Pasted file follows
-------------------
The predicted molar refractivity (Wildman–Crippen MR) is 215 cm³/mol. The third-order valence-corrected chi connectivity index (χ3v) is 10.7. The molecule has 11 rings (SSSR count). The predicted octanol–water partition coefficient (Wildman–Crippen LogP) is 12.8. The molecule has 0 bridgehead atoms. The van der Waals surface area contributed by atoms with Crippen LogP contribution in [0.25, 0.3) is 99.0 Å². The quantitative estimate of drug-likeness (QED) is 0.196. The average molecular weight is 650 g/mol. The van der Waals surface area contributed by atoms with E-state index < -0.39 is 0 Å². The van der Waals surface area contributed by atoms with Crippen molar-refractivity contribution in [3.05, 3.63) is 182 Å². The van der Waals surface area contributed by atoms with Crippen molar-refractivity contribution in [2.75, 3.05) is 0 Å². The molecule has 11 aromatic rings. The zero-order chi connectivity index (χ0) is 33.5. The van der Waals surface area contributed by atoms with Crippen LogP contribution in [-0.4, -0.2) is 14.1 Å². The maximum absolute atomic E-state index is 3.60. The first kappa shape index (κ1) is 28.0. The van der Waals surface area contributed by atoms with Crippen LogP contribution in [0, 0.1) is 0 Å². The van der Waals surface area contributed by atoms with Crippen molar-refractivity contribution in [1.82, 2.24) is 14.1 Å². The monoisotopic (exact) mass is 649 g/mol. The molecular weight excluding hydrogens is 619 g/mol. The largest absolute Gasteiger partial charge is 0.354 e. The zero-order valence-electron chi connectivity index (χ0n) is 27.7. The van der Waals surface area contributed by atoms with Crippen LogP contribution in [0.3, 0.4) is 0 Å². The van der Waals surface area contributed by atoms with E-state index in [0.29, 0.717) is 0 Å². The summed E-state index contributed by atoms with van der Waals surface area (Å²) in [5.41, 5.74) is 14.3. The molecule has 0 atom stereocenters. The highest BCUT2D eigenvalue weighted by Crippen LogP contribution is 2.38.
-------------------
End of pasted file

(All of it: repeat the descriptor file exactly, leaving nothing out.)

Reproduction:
The predicted molar refractivity (Wildman–Crippen MR) is 215 cm³/mol. The third-order valence-corrected chi connectivity index (χ3v) is 10.7. The molecule has 11 rings (SSSR count). The predicted octanol–water partition coefficient (Wildman–Crippen LogP) is 12.8. The molecule has 0 bridgehead atoms. The van der Waals surface area contributed by atoms with Crippen LogP contribution in [0.25, 0.3) is 99.0 Å². The quantitative estimate of drug-likeness (QED) is 0.196. The average molecular weight is 650 g/mol. The van der Waals surface area contributed by atoms with E-state index < -0.39 is 0 Å². The van der Waals surface area contributed by atoms with Crippen molar-refractivity contribution in [3.05, 3.63) is 182 Å². The van der Waals surface area contributed by atoms with Crippen molar-refractivity contribution in [2.75, 3.05) is 0 Å². The molecule has 11 aromatic rings. The zero-order chi connectivity index (χ0) is 33.5. The van der Waals surface area contributed by atoms with Crippen LogP contribution in [-0.4, -0.2) is 14.1 Å². The maximum absolute atomic E-state index is 3.60. The first kappa shape index (κ1) is 28.0. The van der Waals surface area contributed by atoms with Crippen LogP contribution in [0, 0.1) is 0 Å². The van der Waals surface area contributed by atoms with Crippen molar-refractivity contribution in [1.82, 2.24) is 14.1 Å². The monoisotopic (exact) mass is 649 g/mol. The molecular weight excluding hydrogens is 619 g/mol. The largest absolute Gasteiger partial charge is 0.354 e. The zero-order valence-electron chi connectivity index (χ0n) is 27.7. The van der Waals surface area contributed by atoms with Crippen LogP contribution in [0.3, 0.4) is 0 Å². The van der Waals surface area contributed by atoms with E-state index in [0.29, 0.717) is 0 Å². The summed E-state index contributed by atoms with van der Waals surface area (Å²) in [5.41, 5.74) is 14.3. The molecule has 0 atom stereocenters. The highest BCUT2D eigenvalue weighted by Crippen LogP contribution is 2.38.